St. Marks Is Dead?, I Don’t Think So…

My earlier blog post was about Jackson Browne’s song, “The Birds of St. Marks”. So in the spirit of continuity I write….

I recall the day, many years ago when I skipped high school in Connecticut with friends and headed into New York City by train.

We took the subway to Astor Place in the East Village. Next we headed to St. Marks Place the hippest street I have ever been on. I bought a black and white Jimi Hendrix poster at a head shop. I hung it on my bedroom wall.

These memories surfaced due to a forthcoming NYC history book, St. Marks Is Dead: The Many Lives of America’s Hippest Streets by Ada Calhoun. (Thanks for that tweet, Will Hermes)

I wish I didn’t have to teach on Monday night, November 2nd or I would be attending Ada Calhoun’s book release party at Cooper Union.

Now I just have to figure out how to get an autographed copy of her book 😉

The Birds of St. Marks – Jackson Browne

There is something hauntingly romantic about the Jackson Browne song, “The Birds of St. Marks”.

“This is a song I always heard as a Byrds song, and that was even part of the writing of the song because Nico loved the Byrds. She even said on a couple of occasions, ‘Oh, you can play something like Jim McGuinn?’”

Read more:

“The Birds of St. Marks” was originally written in 1967 when Jackson Browne was 18 and returning home to California after a brief stint living in New York where he was recording with Nico. A time of innocence and lost love. A time of youth.

Nico: Chelsea Girl

Three of Jackson Browne’s first songs were recorded on Nico’s solo album. He played electric guitar on her recording as suggested by Andy Warhol to create a modern sound.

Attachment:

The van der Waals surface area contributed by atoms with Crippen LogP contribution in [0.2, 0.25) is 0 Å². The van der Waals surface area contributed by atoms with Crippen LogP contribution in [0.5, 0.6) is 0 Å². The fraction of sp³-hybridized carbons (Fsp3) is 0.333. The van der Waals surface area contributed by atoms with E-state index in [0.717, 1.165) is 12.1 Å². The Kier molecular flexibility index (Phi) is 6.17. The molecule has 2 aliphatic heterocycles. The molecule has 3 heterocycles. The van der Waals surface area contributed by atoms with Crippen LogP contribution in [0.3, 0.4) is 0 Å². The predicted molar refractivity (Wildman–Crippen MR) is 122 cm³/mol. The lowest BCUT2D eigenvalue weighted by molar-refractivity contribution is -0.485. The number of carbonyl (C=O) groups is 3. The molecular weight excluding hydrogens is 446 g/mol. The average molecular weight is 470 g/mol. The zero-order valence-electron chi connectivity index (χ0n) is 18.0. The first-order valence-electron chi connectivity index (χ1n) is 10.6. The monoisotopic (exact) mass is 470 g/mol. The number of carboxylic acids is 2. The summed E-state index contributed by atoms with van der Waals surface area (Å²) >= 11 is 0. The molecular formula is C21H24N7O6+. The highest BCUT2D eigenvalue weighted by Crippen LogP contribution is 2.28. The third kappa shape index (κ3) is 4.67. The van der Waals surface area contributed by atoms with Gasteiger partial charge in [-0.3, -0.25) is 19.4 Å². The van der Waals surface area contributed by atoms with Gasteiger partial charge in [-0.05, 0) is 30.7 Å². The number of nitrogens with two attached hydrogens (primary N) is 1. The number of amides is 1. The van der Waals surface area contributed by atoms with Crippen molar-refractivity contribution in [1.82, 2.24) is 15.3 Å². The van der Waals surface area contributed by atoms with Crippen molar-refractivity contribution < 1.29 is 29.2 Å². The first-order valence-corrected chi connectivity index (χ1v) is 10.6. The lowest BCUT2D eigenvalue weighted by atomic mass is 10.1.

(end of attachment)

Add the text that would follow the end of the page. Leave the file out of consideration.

• These Days
  • Fairest of the Seasons
  • Somewhere There’s A Feather

St. Marks Place Landmarks – East Village, New York City

St. Marks Place was a vibrant community in the late sixties and early seventies. It’s still a happening scene today.

#13 – Home to Lenny Bruce in the mid-1960s.[14]

#19-#25 – The Dom, Andy Warhol and Paul Morrissey turned The Dom into a nightclub in 1966, which served as a showcase for the Exploding Plastic Inevitable, Warhol’s multimedia stage show for the Velvet Underground.

#19-#25 – Became The Electric Circus. Billy Joel filmed his video, “A Matter of Trust” (1986) inside The Electric Circus.

131 Second Avenue (corner St. Marks Place), Gem Spa – Home of the Egg Cream 😉

#96 & #98 – The Led Zeppelin album Physical Graffiti features a front and back cover design that depicts these two buildings, which feature carved faces. Keith Richards and Mick Jagger are in front of same building in the Rolling Stones music video “Waiting on a Friend“.[14]

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